Once Opposed to Intervention, Trump Says He Can Be Flexible
In the aftermath of President Donald Trump’s surprise strikes on Syria, his allies and adversaries have searched for some broader meaning in his decision.
Is Trump now a humanitarian interventionist, willing to wield American military power when foreign governments threaten their own citizens? Is he a commander in chief who once warned against intervention in Syria but is now prepared to plunge the United States deeper into the conflict? Is he turning on Russia, one of Syria’s most important patrons, after months of flirting with closer U.S. ties with Moscow?
Trump would say he’s simply flexible, an emerging foreign policy doctrine that leaves room for evolution and uncertainty.
“I don’t have to have one specific way, and if the world changes, I go the same way, I don’t change,” Trump said Wednesday, a day after the chemical weapons attack in Syria that compelled him to order airstrikes against a government air base. “Well, I do change and I am flexible, and I’m proud of that flexibility.”
Action in Syria
Allies in the Middle East and Europe who panned Trump’s efforts to ban Syrian refugees from the United States cheered his decision to strike against Syrian President Bashar al-Assad’s military after viewing images of young children killed in the chemical attacks. Yet they did so without any clear guidance from Washington on the next steps in Syria.
Trump’s ambassador to the United Nations, Nikki Haley, said the United States was willing to take more action against Assad, while White House officials cautioned that the strikes did not signal a broader shift in U.S. policy.
Mark Feierstein, who served in the National Security Council under President Barack Obama, said it’s difficult to glean a direction for U.S. policy from Trump’s actions in Syria because Trump “is not moored to any coherent ideology or set of ideas.”
But for some of Trump’s supporters, ideological elasticity is a virtue for a president who took office with no practical foreign policy experience. They say it gives the former real estate mogul breathing room to learn on the job and accept advice from more seasoned advisers.
“I think as time goes on, every day that has passed, he more and more has understood the gravity of U.S. leadership,” said GOP Sen. Bob Corker of Tennessee, the chairman of the Senate Foreign Relations Committee.
Trump ran for office as a Republican but has few ties to the party’s traditionally conservative philosophy. He often has relied on his flexibility as a way to reassure Americans that some of his more unconventional and controversial proposals were merely suggestions.
Yet on some issues, he has shown a willingness to follow through. He has ordered construction of a wall along the U.S.-Mexico border and signed executive orders banning entry to the U.S. for people from some majority Muslim countries, including Syria. Those travel orders have so far been blocked by the courts.
The angry reaction to the Syria strikes from some of his strongest campaign supporters showed that they expected him to fulfill promises to stay out of Syria.
“Those who wanted us meddling in the Middle East voted for other candidates,” Ann Coulter, the conservative commentator, wrote on Twitter.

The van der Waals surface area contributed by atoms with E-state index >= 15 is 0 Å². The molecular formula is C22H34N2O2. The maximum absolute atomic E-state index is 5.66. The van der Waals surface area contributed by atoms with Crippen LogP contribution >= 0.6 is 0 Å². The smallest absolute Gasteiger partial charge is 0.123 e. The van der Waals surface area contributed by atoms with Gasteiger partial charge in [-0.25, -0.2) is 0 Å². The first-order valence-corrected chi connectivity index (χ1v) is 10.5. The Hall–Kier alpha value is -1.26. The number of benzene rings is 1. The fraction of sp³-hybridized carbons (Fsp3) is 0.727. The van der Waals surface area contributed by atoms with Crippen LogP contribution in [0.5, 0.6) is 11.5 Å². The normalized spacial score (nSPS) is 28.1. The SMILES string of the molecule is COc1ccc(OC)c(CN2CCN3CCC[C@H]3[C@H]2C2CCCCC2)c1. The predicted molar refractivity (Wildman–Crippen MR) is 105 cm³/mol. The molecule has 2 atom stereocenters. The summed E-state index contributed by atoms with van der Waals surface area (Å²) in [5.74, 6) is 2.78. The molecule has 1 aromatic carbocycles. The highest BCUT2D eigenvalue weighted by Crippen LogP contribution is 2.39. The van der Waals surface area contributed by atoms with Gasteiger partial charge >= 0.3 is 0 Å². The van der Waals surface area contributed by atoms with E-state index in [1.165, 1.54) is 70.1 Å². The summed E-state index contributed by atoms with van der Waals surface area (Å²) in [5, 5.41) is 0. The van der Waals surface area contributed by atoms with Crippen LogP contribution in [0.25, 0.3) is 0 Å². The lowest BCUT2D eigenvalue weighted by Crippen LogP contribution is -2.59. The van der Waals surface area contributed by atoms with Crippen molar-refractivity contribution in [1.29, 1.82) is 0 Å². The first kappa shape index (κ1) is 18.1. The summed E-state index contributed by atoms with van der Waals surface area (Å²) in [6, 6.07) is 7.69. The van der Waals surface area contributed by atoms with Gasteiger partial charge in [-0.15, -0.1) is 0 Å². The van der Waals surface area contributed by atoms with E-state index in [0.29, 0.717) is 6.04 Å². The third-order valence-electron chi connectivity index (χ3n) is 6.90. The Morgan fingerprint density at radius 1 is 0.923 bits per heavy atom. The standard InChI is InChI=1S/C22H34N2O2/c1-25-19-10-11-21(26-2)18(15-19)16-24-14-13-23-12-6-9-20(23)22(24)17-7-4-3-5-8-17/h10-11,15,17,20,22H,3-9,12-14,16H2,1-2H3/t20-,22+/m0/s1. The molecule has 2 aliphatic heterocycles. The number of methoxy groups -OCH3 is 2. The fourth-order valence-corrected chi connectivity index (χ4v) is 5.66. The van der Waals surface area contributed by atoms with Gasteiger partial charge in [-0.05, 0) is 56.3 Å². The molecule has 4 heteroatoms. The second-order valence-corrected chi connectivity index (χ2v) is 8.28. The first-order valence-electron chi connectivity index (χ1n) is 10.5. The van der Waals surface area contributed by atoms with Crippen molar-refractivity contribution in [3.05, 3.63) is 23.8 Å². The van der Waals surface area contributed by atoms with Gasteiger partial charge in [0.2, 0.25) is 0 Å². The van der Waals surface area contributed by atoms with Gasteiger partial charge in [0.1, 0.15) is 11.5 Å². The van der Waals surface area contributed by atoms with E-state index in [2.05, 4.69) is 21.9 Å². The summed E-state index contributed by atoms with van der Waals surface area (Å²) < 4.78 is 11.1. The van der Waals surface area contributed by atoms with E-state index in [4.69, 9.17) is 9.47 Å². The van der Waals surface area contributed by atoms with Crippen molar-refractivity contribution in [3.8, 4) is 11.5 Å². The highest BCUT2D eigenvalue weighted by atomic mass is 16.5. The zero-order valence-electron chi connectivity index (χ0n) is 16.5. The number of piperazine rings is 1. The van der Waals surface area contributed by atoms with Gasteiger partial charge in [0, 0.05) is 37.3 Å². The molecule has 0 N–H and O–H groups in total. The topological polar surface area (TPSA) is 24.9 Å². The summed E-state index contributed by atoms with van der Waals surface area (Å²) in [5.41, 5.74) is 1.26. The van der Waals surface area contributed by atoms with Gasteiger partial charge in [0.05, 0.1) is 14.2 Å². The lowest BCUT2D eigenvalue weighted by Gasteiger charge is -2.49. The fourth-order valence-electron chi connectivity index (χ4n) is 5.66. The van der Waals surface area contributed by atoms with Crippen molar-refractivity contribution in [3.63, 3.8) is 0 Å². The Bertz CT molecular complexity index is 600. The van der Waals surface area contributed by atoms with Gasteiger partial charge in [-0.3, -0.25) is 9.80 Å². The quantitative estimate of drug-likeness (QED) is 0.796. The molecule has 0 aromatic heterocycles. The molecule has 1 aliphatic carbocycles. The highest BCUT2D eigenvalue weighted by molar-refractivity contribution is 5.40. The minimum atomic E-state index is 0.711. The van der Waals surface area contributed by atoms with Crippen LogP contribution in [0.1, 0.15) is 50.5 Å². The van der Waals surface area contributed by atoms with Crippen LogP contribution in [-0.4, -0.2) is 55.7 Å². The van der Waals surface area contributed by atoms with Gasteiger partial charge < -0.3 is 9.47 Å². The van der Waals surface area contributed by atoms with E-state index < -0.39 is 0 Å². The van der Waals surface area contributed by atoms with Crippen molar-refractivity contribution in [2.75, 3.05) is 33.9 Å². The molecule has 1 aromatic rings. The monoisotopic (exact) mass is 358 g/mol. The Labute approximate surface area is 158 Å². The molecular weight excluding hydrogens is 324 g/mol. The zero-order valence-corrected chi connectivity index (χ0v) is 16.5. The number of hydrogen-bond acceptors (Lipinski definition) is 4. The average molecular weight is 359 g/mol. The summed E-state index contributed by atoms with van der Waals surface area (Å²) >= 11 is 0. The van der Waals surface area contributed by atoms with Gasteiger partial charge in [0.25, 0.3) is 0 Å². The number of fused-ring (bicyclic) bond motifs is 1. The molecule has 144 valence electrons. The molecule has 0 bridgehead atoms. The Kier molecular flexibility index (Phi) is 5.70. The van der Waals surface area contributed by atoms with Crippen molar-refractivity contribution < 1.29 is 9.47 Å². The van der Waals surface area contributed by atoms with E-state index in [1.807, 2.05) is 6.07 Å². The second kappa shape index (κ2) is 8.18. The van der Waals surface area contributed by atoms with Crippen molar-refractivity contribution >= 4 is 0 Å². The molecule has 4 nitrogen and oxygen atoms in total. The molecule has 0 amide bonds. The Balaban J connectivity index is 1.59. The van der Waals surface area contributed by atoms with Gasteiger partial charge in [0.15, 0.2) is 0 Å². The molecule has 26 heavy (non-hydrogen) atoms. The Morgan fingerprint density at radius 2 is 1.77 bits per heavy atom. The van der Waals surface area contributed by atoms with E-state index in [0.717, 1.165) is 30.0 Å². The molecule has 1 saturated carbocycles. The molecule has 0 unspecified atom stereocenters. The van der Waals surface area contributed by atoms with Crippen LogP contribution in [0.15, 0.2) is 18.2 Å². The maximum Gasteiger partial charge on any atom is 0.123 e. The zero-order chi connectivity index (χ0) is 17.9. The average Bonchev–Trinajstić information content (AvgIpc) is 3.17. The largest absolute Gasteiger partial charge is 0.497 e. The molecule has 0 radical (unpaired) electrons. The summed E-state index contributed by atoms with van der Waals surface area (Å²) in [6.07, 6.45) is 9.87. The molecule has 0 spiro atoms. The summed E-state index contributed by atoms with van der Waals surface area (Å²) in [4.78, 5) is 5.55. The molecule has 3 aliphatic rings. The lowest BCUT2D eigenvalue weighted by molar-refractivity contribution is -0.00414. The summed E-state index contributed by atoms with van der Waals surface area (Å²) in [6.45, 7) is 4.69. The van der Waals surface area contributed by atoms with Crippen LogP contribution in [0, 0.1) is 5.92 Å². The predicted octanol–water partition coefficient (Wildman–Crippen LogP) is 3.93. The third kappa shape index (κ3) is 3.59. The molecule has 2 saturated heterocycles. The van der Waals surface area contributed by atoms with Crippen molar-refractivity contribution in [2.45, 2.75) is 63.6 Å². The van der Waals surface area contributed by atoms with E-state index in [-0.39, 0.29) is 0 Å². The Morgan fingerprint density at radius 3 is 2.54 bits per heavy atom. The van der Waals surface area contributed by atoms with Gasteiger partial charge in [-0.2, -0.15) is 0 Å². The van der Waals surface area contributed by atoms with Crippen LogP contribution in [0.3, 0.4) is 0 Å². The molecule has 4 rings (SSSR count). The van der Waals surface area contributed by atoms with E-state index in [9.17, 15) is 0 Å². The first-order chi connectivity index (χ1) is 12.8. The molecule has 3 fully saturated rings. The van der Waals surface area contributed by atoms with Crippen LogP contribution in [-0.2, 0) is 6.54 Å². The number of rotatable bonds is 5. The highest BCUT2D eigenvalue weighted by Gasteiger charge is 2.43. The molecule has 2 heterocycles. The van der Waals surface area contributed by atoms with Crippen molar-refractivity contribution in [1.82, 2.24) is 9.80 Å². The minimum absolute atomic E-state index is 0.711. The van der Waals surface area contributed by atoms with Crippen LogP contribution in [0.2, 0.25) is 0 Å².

As a candidate and private citizen, Trump cast Syria’s civil war as a quagmire from which the United States should steer clear. Until the chemical weapons attack, Trump mainly saw Syria as a hotbed for terrorists seeking to attack the U.S. He rarely spoke of the hundreds of thousands killed and the millions displaced during the six years of clashes between the Assad government, backed by Russia and Iran, and opposition groups.
“He seems to put great score in unpredictability, and that’s not such a bad thing in foreign relations if it has some kind of framework around it,” said Peter Romero, a top State Department official in the Clinton administration. But Romero said that if Trump is “being erratic, then it’ll have very little impact.”
Trump not alone
Trump is hardly the first president to change his approach to America’s role in the world. In 2011, President Barack Obama justified intervention in Libya by citing specific criteria, including the imminent slaughter of civilians. When most of the same guidelines appeared applicable in Syria, particularly after a deadly 2013 chemical weapons attack, Obama backed away from planned military strikes.
“There’s always a transformation that takes place from a person who wins the presidency, and then once he assumes office he necessarily sees the world from a different perspective,” said Edward Djerejian, a former U.S. ambassador to Syria and Israel who now directs Rice University’s Baker Institute for Public Policy. “Trump suddenly realizes he’s responsible for much of the world.”
Shift toward Russia
Another consequence of Trump’s shift on Syria has been a strikingly tougher tone from his administration on Russia. Secretary of State Rex Tillerson, whose close ties to Russia raised questions during his confirmation hearings, slammed Moscow for either being “complicit” in the chemical weapons attack or “incompetent.”
Corker was among those who welcomed that shift. “The beginning thinking of the administration around Russia was somewhat unsettling, but you’ve seen that evolve,” he said.
But Trump’s flexibility means there are no guarantees that he’s prepared to fully abandon his efforts to forge a partnership with Russia on counterterrorism, nuclear proliferation and other issues.
Skeptics noted that a confrontation with Russia over Syria was well-timed for a president whose campaign is under investigation by the FBI and congressional committees for possible coordination with Moscow during the 2016 election. Also, Trump himself has yet to match the harsh criticism of Moscow that some of his advisers have levied.